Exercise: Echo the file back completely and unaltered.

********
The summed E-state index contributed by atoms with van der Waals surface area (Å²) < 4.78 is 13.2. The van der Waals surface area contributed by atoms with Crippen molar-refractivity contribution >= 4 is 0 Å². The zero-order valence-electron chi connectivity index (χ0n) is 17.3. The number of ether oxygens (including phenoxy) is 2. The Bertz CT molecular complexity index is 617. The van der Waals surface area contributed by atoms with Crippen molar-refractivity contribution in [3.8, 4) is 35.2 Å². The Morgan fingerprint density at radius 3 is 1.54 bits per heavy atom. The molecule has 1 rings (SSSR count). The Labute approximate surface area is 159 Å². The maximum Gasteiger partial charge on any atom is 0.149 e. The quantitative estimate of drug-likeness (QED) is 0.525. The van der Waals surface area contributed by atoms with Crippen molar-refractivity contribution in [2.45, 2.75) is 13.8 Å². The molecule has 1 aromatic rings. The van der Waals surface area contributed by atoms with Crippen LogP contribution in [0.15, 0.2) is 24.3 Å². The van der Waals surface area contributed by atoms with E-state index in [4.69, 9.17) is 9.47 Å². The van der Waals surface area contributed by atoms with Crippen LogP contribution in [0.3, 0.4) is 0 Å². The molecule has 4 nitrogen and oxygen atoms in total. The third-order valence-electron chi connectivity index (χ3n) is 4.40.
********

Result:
The summed E-state index contributed by atoms with van der Waals surface area (Å²) < 4.78 is 13.2. The van der Waals surface area contributed by atoms with Crippen molar-refractivity contribution >= 4 is 0 Å². The zero-order valence-electron chi connectivity index (χ0n) is 17.3. The number of ether oxygens (including phenoxy) is 2. The Bertz CT molecular complexity index is 617. The van der Waals surface area contributed by atoms with Crippen molar-refractivity contribution in [3.8, 4) is 35.2 Å². The Morgan fingerprint density at radius 3 is 1.54 bits per heavy atom. The molecule has 1 rings (SSSR count). The Labute approximate surface area is 159 Å². The maximum Gasteiger partial charge on any atom is 0.149 e. The quantitative estimate of drug-likeness (QED) is 0.525. The van der Waals surface area contributed by atoms with Crippen molar-refractivity contribution in [2.45, 2.75) is 13.8 Å². The molecule has 1 aromatic rings. The van der Waals surface area contributed by atoms with Crippen LogP contribution in [0.15, 0.2) is 24.3 Å². The van der Waals surface area contributed by atoms with E-state index in [4.69, 9.17) is 9.47 Å². The van der Waals surface area contributed by atoms with Crippen LogP contribution in [0.3, 0.4) is 0 Å². The molecule has 4 nitrogen and oxygen atoms in total. The third-order valence-electron chi connectivity index (χ3n) is 4.40.